Salusbury, Thomas, Mathematical collections and translations (Tome I), 1667

List of thumbnails

< >
< >
page |< < of 701 > >|
1made moveable, when the ſaid Pythagoras aſcribed unto it
SALV. We can think no other, if we do but conſider the way

he taketh to confute their aſſertion; the confutation of which
conſiſts in the demolition of buildings, and the toſſing of ſtones,
living creatures and men themſelves up into the Air.
cauſe ſuch overthrows and extruſions cannot be made upon
dings and men, which were not before on the Earth, nor can men
be placed, nor buildings erected upon the Earth, unleſſe when it
ſtandeth ſtill; hence therefore it is cleer, that Ptolomy argueth
gainſt thoſe, who having granted the ſtability of the Earth for
ſome time, that is, ſo long as living creatures, ſtones, and Maſons
were able to abide there, and to build Palaces and Cities, make it
afterwards precipitately moveable to the overthrow and
of Edifices, and living creatures, &c.
For if he had undertook to
diſpute againſt ſuch as had aſcribed that revolution to the Earth
from its firſt creation, he would have confuted them by ſaying,
that if the Earth had alwayes moved, there could never have been
placed upon it either men or ſtones; much leſs could buildings
have been erected, or Cities founded, &c.
Ariſtotle and
Ptolomy ſeem to
confute the
ty of the Earth
gainſt thoſe who
thought that it
ving a long time
ſtood still, did
gin to move in the
time of Pythagoras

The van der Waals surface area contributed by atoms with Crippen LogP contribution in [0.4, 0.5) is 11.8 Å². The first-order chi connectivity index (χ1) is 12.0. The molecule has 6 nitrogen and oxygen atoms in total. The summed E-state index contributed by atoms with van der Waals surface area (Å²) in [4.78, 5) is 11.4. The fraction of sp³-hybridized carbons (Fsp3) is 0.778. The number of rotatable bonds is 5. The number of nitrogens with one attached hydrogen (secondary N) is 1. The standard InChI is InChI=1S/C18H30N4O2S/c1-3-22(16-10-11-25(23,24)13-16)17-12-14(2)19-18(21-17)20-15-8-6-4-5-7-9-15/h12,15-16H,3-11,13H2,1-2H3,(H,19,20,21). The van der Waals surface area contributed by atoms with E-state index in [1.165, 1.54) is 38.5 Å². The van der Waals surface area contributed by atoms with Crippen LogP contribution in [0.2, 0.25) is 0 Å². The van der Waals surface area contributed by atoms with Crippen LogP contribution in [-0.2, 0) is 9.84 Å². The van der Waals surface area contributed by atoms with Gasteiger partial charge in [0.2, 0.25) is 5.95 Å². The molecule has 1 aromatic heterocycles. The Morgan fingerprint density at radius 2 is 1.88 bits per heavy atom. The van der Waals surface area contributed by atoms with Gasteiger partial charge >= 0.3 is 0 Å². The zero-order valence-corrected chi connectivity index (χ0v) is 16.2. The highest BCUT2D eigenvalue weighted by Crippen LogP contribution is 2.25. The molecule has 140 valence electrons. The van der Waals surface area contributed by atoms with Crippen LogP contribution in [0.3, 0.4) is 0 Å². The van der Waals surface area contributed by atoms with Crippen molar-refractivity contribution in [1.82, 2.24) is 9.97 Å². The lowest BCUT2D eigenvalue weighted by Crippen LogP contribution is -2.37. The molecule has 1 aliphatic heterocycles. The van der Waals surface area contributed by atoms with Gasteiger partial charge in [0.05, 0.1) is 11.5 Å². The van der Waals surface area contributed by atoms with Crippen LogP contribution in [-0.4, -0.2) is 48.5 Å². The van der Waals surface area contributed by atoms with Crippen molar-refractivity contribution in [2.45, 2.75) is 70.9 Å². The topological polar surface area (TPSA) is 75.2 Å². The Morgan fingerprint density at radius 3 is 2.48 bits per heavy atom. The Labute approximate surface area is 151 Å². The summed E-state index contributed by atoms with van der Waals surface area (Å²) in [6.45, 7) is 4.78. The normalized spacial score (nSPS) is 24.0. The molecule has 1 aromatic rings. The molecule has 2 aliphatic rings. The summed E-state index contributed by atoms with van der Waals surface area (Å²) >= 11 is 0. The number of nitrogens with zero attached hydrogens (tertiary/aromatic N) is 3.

SIMP. I do not well conceive theſe Ariſtotelick and
maick inconveniences.
SALV. Ptolomey either argueth againſt thoſe who have
ed the Earth always moveable; or againſt ſuch as have held that
it ſtood for ſome time ſtill, and hath ſince been ſet on moving.
If againſt the firſt, he ought to ſay, that the Earth did not always
move, for that then there would never have been men, animals, or
edifices on the Earth, its vertigo not permitting them to ſtay
But in that he arguing, ſaith that the Earth doth not
move, becauſe that beaſts, men, and houſes before plac'd on the
Earth would precipitate, he ſuppoſeth the Earth to have been once
in ſuch a ſtate, as that it did admit men and beaſts to ſtay, and
build thereon; the which draweth on the conſequence, that it
did for ſome time ſtand ſtill, to wit, was apt for the abode of
nimals and erection of buildings.
Do you now conceive what I
would ſay?
SIMP. I do, and I do not: but this little importeth to the
merit of the cauſe; nor can a ſmall miſtake of Ptolomey,
mitted through inadvertencie be ſufficient to move the Earth,
when it is immoveable.
But omitting cavils, let us come to the
ſubſtance of the argument, which to me ſeems unanſwerable.
SALV. And I, Simplicius, will drive it home, and re-inforce it,
by ſhewing yet more ſenſibly, that it is true that grave bodies
turn'd with velocity about a ſettled centre, do acquire an impetus
of moving, and receding to a diſtance from that centre, even

Text layer

  • Dictionary
  • Places

Text normalization

  • Original


  • Exact
  • All forms
  • Fulltext index
  • Morphological index